There is potential for the production of phosphate fertilizers from an estimated 2.23 billion tons of natural phosphate in the sub-region. The output potential of West Africa’s fish resources is considerable. Processing facilities for fish are inadequate and considerable losses are borne by the fisher folks. And investment is growing and agri-businesses, finance institutions and investors are, more than ever, demonstrating a meaningful commitment to work with smallholders and SMEs to expand business opportunities along the agricultural value chains. Agro-industrial development will maximize job creation and economic diversification.

For the African Development Bank, agriculture, agribusiness and food security have always been a high priority. The Bank currently manages over 100 active national and multi-national projects in its agricultural portfolio, representing 12% of all Bank operations with commitments valued at over USD 2.97 billion. It is currently finalizing a new Agriculture Policy and Strategy (2015-2019) centered on agricultural transformation through support to the development of agricultural value chains within the areas of priority of the Bank’s Ten-Year Strategy (2013-2022).

2014 is Africa’s Year of Agriculture and Food Security. In the context of the Comprehensive Africa Agriculture Development Programme (CAADP), the continent’s leaders renewed their commitment to transforming agriculture as a driver of job creation, improved incomes and access to nutritious food.

To achieve these goals, West African governments and their development partners should place agriculture at the centre of their development strategies, and as such must increase agricultural research; create an enabling environment for private-sector participation; increase the use of yield-enhancing practices and technologies; boost investment in soil and water conservation; and improve access to education and technical skills development in rural West Africa.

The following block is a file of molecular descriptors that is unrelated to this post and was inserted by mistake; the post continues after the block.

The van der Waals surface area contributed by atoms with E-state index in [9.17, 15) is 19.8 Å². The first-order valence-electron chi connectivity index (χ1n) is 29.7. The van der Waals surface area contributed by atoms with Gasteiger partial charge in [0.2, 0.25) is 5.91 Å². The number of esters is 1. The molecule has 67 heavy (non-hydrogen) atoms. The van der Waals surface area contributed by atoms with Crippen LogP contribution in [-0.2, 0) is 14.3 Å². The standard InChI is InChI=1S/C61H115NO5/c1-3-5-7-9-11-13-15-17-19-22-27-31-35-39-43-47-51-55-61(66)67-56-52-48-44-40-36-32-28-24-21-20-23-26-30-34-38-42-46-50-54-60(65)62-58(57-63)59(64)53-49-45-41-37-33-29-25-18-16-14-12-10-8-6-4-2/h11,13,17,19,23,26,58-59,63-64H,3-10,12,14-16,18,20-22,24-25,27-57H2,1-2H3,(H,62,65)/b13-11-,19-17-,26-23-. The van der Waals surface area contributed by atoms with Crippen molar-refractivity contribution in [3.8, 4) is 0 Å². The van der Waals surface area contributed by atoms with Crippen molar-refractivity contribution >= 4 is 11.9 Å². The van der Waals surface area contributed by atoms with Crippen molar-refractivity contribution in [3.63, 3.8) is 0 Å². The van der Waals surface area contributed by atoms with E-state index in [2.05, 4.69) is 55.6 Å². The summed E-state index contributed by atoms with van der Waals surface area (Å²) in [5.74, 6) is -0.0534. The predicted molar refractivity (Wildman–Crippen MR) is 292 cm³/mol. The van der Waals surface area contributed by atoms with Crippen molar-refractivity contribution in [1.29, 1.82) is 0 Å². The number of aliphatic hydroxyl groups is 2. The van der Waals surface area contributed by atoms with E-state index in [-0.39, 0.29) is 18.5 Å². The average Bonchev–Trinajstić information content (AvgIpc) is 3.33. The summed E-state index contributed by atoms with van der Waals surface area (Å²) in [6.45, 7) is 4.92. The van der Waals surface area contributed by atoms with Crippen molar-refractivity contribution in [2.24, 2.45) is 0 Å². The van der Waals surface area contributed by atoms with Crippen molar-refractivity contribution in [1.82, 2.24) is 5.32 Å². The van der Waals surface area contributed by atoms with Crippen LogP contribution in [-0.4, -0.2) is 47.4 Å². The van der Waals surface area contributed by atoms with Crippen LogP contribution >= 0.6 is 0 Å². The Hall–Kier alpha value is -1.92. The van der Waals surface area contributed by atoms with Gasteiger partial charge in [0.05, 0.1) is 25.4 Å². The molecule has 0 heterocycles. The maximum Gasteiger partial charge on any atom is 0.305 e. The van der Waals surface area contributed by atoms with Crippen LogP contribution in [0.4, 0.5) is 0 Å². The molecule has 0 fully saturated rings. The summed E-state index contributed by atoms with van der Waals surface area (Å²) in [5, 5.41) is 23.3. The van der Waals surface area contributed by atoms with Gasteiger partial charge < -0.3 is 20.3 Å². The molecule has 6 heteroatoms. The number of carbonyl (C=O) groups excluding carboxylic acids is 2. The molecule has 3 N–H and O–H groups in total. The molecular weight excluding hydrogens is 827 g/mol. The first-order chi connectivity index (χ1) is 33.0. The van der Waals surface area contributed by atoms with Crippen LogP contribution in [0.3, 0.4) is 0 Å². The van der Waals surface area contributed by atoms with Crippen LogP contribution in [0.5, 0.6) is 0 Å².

Countries also need to address non-tariff barriers and take actions to integrate services markets by implementing harmonized regulatory reforms, so as to overcome the obstacles and barriers to regional trade integration and facilitate the flow of goods and services.

And finally, climate change mitigation measures should be incorporated at the country and regional levels, through building adaptive capacity and climate resilient production systems as well as through improved soil and water management techniques that can increase soil organic matter, nutrients, and moisture – reducing the overall crop vulnerability.

by Chiji Ojukwu
Chiji Ojukwu is the Director of the Agriculture and Agro-Industry Department at the African Development Bank.

Article from the www.afdb.org